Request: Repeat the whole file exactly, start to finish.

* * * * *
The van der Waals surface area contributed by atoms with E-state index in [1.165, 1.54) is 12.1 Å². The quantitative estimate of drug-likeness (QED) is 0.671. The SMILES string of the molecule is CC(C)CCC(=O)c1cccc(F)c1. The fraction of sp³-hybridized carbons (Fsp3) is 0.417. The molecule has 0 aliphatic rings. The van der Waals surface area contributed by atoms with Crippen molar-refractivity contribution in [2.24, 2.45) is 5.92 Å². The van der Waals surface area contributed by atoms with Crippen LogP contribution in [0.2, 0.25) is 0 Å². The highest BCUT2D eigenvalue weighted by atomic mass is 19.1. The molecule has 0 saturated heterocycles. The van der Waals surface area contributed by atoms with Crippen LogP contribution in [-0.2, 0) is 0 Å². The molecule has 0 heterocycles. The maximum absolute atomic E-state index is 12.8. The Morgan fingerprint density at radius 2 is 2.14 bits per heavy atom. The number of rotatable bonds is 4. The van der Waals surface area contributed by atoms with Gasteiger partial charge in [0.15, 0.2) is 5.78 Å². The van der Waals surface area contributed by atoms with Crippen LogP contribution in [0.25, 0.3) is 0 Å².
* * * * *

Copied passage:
The van der Waals surface area contributed by atoms with E-state index in [1.165, 1.54) is 12.1 Å². The quantitative estimate of drug-likeness (QED) is 0.671. The SMILES string of the molecule is CC(C)CCC(=O)c1cccc(F)c1. The fraction of sp³-hybridized carbons (Fsp3) is 0.417. The molecule has 0 aliphatic rings. The van der Waals surface area contributed by atoms with Crippen molar-refractivity contribution in [2.24, 2.45) is 5.92 Å². The van der Waals surface area contributed by atoms with Crippen LogP contribution in [0.2, 0.25) is 0 Å². The highest BCUT2D eigenvalue weighted by atomic mass is 19.1. The molecule has 0 saturated heterocycles. The van der Waals surface area contributed by atoms with Crippen LogP contribution in [-0.2, 0) is 0 Å². The molecule has 0 heterocycles. The maximum absolute atomic E-state index is 12.8. The Morgan fingerprint density at radius 2 is 2.14 bits per heavy atom. The number of rotatable bonds is 4. The van der Waals surface area contributed by atoms with Gasteiger partial charge in [0.15, 0.2) is 5.78 Å². The van der Waals surface area contributed by atoms with Crippen LogP contribution in [0.25, 0.3) is 0 Å².